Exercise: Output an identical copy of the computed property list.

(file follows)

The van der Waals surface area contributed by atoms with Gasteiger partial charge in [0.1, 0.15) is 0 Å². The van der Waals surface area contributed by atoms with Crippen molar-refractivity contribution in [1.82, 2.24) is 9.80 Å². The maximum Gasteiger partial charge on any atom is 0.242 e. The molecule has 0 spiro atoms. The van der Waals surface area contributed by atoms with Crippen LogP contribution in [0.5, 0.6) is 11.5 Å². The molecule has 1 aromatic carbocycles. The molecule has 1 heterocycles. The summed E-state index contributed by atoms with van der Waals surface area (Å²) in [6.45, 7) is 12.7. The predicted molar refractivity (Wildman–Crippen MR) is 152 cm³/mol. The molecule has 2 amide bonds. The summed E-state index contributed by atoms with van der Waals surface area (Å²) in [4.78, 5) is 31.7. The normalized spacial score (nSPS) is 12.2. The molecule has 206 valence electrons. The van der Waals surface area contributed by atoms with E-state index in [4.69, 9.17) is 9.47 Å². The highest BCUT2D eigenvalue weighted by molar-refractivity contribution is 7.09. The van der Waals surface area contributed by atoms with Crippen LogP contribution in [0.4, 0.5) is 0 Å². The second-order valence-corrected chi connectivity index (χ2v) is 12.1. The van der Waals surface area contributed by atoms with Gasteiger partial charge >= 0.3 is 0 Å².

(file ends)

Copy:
The van der Waals surface area contributed by atoms with Gasteiger partial charge in [0.1, 0.15) is 0 Å². The van der Waals surface area contributed by atoms with Crippen molar-refractivity contribution in [1.82, 2.24) is 9.80 Å². The maximum Gasteiger partial charge on any atom is 0.242 e. The molecule has 0 spiro atoms. The van der Waals surface area contributed by atoms with Crippen LogP contribution in [0.5, 0.6) is 11.5 Å². The molecule has 1 aromatic carbocycles. The molecule has 1 heterocycles. The summed E-state index contributed by atoms with van der Waals surface area (Å²) in [6.45, 7) is 12.7. The predicted molar refractivity (Wildman–Crippen MR) is 152 cm³/mol. The molecule has 2 amide bonds. The summed E-state index contributed by atoms with van der Waals surface area (Å²) in [4.78, 5) is 31.7. The normalized spacial score (nSPS) is 12.2. The molecule has 206 valence electrons. The van der Waals surface area contributed by atoms with E-state index in [4.69, 9.17) is 9.47 Å². The highest BCUT2D eigenvalue weighted by molar-refractivity contribution is 7.09. The van der Waals surface area contributed by atoms with Crippen LogP contribution in [0.4, 0.5) is 0 Å². The second-order valence-corrected chi connectivity index (χ2v) is 12.1. The van der Waals surface area contributed by atoms with Gasteiger partial charge >= 0.3 is 0 Å².